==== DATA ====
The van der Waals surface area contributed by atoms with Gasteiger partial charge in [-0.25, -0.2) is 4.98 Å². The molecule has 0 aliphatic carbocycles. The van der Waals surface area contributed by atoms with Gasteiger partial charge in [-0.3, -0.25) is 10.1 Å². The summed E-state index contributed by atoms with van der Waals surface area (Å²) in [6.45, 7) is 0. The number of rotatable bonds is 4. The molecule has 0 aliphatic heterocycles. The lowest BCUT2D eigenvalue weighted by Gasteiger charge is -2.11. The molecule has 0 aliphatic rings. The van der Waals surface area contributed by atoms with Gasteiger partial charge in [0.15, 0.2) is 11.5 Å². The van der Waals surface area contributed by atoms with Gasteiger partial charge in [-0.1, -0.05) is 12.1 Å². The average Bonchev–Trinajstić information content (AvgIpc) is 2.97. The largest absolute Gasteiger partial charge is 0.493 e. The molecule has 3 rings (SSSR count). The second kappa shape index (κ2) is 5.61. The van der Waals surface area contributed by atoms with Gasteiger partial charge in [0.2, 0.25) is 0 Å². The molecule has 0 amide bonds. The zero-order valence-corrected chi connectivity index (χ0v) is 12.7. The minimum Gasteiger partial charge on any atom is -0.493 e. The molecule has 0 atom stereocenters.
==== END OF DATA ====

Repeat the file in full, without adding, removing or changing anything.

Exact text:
The van der Waals surface area contributed by atoms with Gasteiger partial charge in [-0.25, -0.2) is 4.98 Å². The molecule has 0 aliphatic carbocycles. The van der Waals surface area contributed by atoms with Gasteiger partial charge in [-0.3, -0.25) is 10.1 Å². The summed E-state index contributed by atoms with van der Waals surface area (Å²) in [6.45, 7) is 0. The number of rotatable bonds is 4. The molecule has 0 aliphatic heterocycles. The lowest BCUT2D eigenvalue weighted by Gasteiger charge is -2.11. The molecule has 0 aliphatic rings. The van der Waals surface area contributed by atoms with Gasteiger partial charge in [0.15, 0.2) is 11.5 Å². The van der Waals surface area contributed by atoms with Gasteiger partial charge in [-0.1, -0.05) is 12.1 Å². The average Bonchev–Trinajstić information content (AvgIpc) is 2.97. The largest absolute Gasteiger partial charge is 0.493 e. The molecule has 3 rings (SSSR count). The second kappa shape index (κ2) is 5.61. The van der Waals surface area contributed by atoms with Gasteiger partial charge in [0.2, 0.25) is 0 Å². The molecule has 0 amide bonds. The zero-order valence-corrected chi connectivity index (χ0v) is 12.7. The minimum Gasteiger partial charge on any atom is -0.493 e. The molecule has 0 atom stereocenters.